Disclaimer: I only saw this movie because it hadn’t occurred to me that Public Enemies would be sold out. So I went in with a minimum of mental preparation which, as it turns out, is probably the best way to go in. The key question here is: is this, as some critics have complained, a religious spoof for people (read Americans) who find Life of Brian too challenging? Or is it just your basic buddy road comedy with a strange The Flintstones-meet-The Old Testament kind of vibe? Well, it helps to keep in mind that director and co-writer Harold Ramis (Caddyshack, Groundhog Day, Multiplicity) got his start on the wonderfully and screwily funny SCTV. In other words, it is more provocative than subversive. And it made me laugh numerous times. The annoyingly obnoxious persona of Jack Black and the sweetly callow shtick of Michael Cera make a pretty good buddy comedy team. And there are many memorable comedic turns by the likes of David Cross (as a weasely Cain), the always-wonderful Hank Azaria (as a circumcision-obsessed Abraham), Christopher Mints-Plasse (“McLovin” in Superbad, here as an anachronistically tongued Isaac), English tough guy Vinnie Jones (very funny in the Bluto role), Oliver Platt (in a role seemingly calculated to draw boxes of angry protest letters) and Ramis himself as the somewhat dim father of Cain and Abel. As is typical for this kind of movie, the female roles are pretty perfunctory, but June Diane Raphael, Juno Temple and Olivia Wilde manage to make memorable impressions anyway. Some writers who take these things too seriously have charged that this movie is anti-religion, but to me it merely seems to be advocating intervention to install democracy in the Middle East. In fact, this movie might actually boost interest in religion, as many people in its target demographic may have to go find a copy of The Old Testament, if only to understand some of the funniest jokes. (Seen 1 July 2009)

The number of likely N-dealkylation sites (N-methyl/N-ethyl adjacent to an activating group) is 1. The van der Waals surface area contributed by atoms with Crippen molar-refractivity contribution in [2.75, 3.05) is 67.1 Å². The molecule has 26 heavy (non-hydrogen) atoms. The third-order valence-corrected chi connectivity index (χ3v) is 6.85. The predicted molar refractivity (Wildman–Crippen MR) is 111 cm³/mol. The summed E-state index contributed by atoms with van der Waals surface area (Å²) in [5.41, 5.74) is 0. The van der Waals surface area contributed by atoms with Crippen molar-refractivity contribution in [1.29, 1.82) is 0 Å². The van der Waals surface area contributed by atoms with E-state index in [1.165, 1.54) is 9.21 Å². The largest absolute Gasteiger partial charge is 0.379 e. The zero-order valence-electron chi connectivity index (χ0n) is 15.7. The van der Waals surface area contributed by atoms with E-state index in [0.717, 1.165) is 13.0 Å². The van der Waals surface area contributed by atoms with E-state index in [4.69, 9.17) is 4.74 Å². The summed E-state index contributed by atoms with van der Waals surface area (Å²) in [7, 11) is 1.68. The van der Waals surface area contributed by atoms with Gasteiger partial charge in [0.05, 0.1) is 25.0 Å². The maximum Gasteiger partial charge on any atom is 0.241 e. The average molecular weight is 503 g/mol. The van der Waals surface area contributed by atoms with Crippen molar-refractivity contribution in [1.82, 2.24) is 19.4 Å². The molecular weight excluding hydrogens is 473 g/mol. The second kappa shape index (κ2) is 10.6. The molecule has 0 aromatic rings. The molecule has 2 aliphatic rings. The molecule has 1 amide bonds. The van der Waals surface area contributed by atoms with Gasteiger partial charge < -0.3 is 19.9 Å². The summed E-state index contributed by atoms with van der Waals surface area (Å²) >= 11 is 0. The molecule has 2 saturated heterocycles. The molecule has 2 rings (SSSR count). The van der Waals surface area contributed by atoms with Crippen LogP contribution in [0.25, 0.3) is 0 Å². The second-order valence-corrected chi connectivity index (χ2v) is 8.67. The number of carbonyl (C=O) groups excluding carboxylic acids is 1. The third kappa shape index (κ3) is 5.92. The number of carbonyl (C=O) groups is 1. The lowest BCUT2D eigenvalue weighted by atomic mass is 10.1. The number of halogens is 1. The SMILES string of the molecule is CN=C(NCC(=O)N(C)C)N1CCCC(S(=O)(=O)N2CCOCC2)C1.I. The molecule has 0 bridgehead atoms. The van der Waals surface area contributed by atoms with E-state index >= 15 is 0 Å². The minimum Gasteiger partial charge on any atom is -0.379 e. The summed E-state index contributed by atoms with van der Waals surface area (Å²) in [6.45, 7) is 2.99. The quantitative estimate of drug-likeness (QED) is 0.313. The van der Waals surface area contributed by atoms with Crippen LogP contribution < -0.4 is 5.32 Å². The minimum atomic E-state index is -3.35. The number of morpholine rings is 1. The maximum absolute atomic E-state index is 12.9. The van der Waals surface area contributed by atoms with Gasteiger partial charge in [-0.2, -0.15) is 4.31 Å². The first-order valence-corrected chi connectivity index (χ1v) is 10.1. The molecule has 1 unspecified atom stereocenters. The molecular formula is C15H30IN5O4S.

Ying Xiong (Hero) 3 out of 4 stars

I wonder what it means that Asians seem to be so much better than westerners at portraying their myths and legends on screen. In saying that, I am comparing this Chinese visual tour de force by Yimou Zhang (Raise the Red Lantern, Lumière and Company) to Wolfgang Petersen’s less-than-inspiring Troy, although I suppose I could make a more favorable comparison with Peter Jackson’s Lord of the Rings trilogy which, while not strictly based on age-old western myths and legends, is based on a work that is certainly steeped in them. But another type of western film comes to mind as we watch the poetic spectacle of this movie. Think about it. The harsh desert landscapes marked with towering stone monuments. The man with no name. The quest. The deadly duels. The uneasy alliances. The turnabouts and double crosses. Yes, this is a spaghetti western. Sergio Leone himself couldn’t have done it better. Americans have embraced this movie, despite a somewhat confusing Rashomon-like story and a heavy dose of metaphysical mumbo-jumbo and intricately convoluted logic and codes of honor. But I suppose three Matrix movies helped grease the skids in the States for all that, as well as for the ballet-like aerial sequences, which are gorgeous to watch but seem strange to Yankee eyes. Never have these flying stunts seemed so graceful and dream-like. Like so many things in this movie, they are so beautiful to watch that it hurts. (Seen 11 October 2004)

Yi ngoi (Accident) 3 out of 4 stars